However, in terms of making money, only construction companies are benefiting from this rental boom. TASS Research reports that the vacancy rate for rental apartments “after the second year they go on the market” in Tokyo is a whopping 30 percent, the highest it’s ever been. This trend puts downward pressure on rents nationwide. In an interview with Asahi last November, economist Keisuke Nakahara said that only new apartments are guaranteed to get tenants in Japan nowadays since so many are being built, and as soon as tenants move on to something else it becomes increasingly difficult for landlords to find replacement tenants, so while the sublease scheme works as it should for a number of years in the beginning, revenues eventually fall off and rarely come back. The construction/management companies know this and incorporate such eventualities into the contracts in order to protect themselves down the line.

Another problem with the sublease scheme is that there is no coordination, even within the same construction/management company. There is always a certain amount of demand in the larger cities for rentals, but in the countryside, where much of the sublease action is, renters are scarcer. However, construction companies build apartment buildings for different property owners sometimes within close proximity of each other, thus making them compete for an already small pool of potential renters. Again, the construction company doesn’t care because its only concern is building. The result is something rather odd: a rental apartment bubble in agricultural districts. And if you want to take the problem even further, you can say that by allowing farmers to use their land for something other than farming, they are destroying Japanese agriculture, because that land could be better used for farming if it was bought by, say, larger farming collectives who could use it more efficiently. Small farmers, who are desperate to hang onto whatever land they have, are just too powerful in Japan, but that’s another, older story.

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5 comments

  1. qerty · February 25

    What to do if you made the mistake of entering a sub-leasing agreement? Can you break the contract and take over the management of your apartment building? I am concerned for my family as they also bought into the ‘guaranteed’ payment marketing.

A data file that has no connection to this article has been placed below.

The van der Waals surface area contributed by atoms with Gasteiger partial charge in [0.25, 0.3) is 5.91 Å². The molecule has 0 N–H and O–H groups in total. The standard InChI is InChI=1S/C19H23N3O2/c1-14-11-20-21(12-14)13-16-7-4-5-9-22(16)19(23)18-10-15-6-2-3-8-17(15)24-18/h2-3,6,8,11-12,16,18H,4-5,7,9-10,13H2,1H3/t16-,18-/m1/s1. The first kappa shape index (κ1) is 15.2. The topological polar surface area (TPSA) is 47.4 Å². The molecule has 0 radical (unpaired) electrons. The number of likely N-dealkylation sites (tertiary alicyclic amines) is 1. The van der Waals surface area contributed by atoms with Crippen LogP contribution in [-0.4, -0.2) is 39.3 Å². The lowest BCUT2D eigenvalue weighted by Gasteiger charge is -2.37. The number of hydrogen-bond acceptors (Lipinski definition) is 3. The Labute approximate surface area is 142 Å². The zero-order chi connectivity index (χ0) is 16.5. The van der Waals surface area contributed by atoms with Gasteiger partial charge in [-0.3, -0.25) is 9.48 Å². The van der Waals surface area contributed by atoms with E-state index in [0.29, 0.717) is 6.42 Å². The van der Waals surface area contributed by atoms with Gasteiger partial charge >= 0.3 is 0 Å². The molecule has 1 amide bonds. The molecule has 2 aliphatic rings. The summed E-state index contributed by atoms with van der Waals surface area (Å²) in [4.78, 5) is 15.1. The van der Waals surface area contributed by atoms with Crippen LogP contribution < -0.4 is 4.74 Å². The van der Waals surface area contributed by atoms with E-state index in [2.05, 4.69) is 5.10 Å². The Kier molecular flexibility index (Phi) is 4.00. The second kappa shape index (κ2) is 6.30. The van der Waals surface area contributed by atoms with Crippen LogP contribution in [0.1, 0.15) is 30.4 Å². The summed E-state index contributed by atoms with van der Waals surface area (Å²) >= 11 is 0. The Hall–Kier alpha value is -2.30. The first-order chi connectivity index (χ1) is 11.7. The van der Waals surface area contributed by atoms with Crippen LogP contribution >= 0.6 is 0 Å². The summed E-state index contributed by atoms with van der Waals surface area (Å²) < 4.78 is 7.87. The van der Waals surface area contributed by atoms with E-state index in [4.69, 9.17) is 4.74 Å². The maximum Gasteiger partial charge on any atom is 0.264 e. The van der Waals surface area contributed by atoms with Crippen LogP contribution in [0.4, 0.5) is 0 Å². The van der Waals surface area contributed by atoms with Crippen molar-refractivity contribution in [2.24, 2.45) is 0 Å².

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    • catforehead · February 25

      Every contract is different, so your family should read it carefully and make sure they understand the conditions. Taking over management could be possible, but managing the property itself might be difficult if your family does not have experience in the real estate or building management field, and hiring an outside agent to do those things will cost money.

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  2. Andrea · February 28

    I live on the outskirts of a town in Gunma and have seen these apartments springing up like mushrooms, (along with solar panel farms) over the last 5 years; all on land that was once farmed. Indeed it would have made more sense to pool the farmland and grow food on it, since the apartments are a long way from town, the station or supermarkets and seem to be half empty. 3 to 4 years in, solar panels are being attached to the roofs, presumably to boost the income now the tenancies are tapering off. There are many akiya, some being reformed, and new house builds in the centre of town, and it is almost the same monthly cost to buy as to rent. I can’t help feeling the owners made a possibly unwise decision for themselves and an unfortunate one generally. The land will never be farmed again.

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  3. Glenn · March 6

    just thought I’d say how much I enjoy your blog, thank you!

    its very interesting how this scheme, working in tandem with the protectionism of the small farming sector, is slowly destroying the stock of arable land in Japan

    Like

    • Rohan Gillett · 2 Days Ago

      Surely the landlords, in a broader sense, will wake up one day as to what is happening. Such a crime for these people to be getting ripped off like this.

      Like